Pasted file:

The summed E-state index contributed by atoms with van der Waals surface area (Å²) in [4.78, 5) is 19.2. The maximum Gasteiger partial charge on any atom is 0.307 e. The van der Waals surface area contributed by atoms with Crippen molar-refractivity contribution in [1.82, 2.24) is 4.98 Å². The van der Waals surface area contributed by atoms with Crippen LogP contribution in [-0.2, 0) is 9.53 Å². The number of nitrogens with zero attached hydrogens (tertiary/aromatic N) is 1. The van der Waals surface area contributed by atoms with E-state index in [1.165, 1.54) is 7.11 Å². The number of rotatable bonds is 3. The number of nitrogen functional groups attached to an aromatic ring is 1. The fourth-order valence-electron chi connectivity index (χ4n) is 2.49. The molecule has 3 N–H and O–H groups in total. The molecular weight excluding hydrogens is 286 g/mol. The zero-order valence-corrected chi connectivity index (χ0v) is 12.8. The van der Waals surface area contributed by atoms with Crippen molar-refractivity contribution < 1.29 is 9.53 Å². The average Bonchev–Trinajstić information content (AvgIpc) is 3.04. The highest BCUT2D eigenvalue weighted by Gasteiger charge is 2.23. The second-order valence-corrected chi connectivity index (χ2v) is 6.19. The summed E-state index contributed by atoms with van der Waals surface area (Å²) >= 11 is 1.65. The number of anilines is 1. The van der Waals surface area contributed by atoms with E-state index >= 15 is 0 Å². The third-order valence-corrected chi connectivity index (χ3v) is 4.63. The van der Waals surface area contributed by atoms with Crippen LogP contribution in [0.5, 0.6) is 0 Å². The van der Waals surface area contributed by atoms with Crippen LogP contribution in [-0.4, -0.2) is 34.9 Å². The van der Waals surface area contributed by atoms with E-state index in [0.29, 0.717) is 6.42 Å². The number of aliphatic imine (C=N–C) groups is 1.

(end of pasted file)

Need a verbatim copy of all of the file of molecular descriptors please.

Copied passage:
The summed E-state index contributed by atoms with van der Waals surface area (Å²) in [4.78, 5) is 19.2. The maximum Gasteiger partial charge on any atom is 0.307 e. The van der Waals surface area contributed by atoms with Crippen molar-refractivity contribution in [1.82, 2.24) is 4.98 Å². The van der Waals surface area contributed by atoms with Crippen LogP contribution in [-0.2, 0) is 9.53 Å². The number of nitrogens with zero attached hydrogens (tertiary/aromatic N) is 1. The van der Waals surface area contributed by atoms with E-state index in [1.165, 1.54) is 7.11 Å². The number of rotatable bonds is 3. The number of nitrogen functional groups attached to an aromatic ring is 1. The fourth-order valence-electron chi connectivity index (χ4n) is 2.49. The molecule has 3 N–H and O–H groups in total. The molecular weight excluding hydrogens is 286 g/mol. The zero-order valence-corrected chi connectivity index (χ0v) is 12.8. The van der Waals surface area contributed by atoms with Crippen molar-refractivity contribution < 1.29 is 9.53 Å². The average Bonchev–Trinajstić information content (AvgIpc) is 3.04. The highest BCUT2D eigenvalue weighted by Gasteiger charge is 2.23. The second-order valence-corrected chi connectivity index (χ2v) is 6.19. The summed E-state index contributed by atoms with van der Waals surface area (Å²) >= 11 is 1.65. The number of anilines is 1. The van der Waals surface area contributed by atoms with E-state index >= 15 is 0 Å². The third-order valence-corrected chi connectivity index (χ3v) is 4.63. The van der Waals surface area contributed by atoms with Crippen LogP contribution in [0.5, 0.6) is 0 Å². The van der Waals surface area contributed by atoms with Crippen LogP contribution in [-0.4, -0.2) is 34.9 Å². The van der Waals surface area contributed by atoms with E-state index in [0.29, 0.717) is 6.42 Å². The number of aliphatic imine (C=N–C) groups is 1.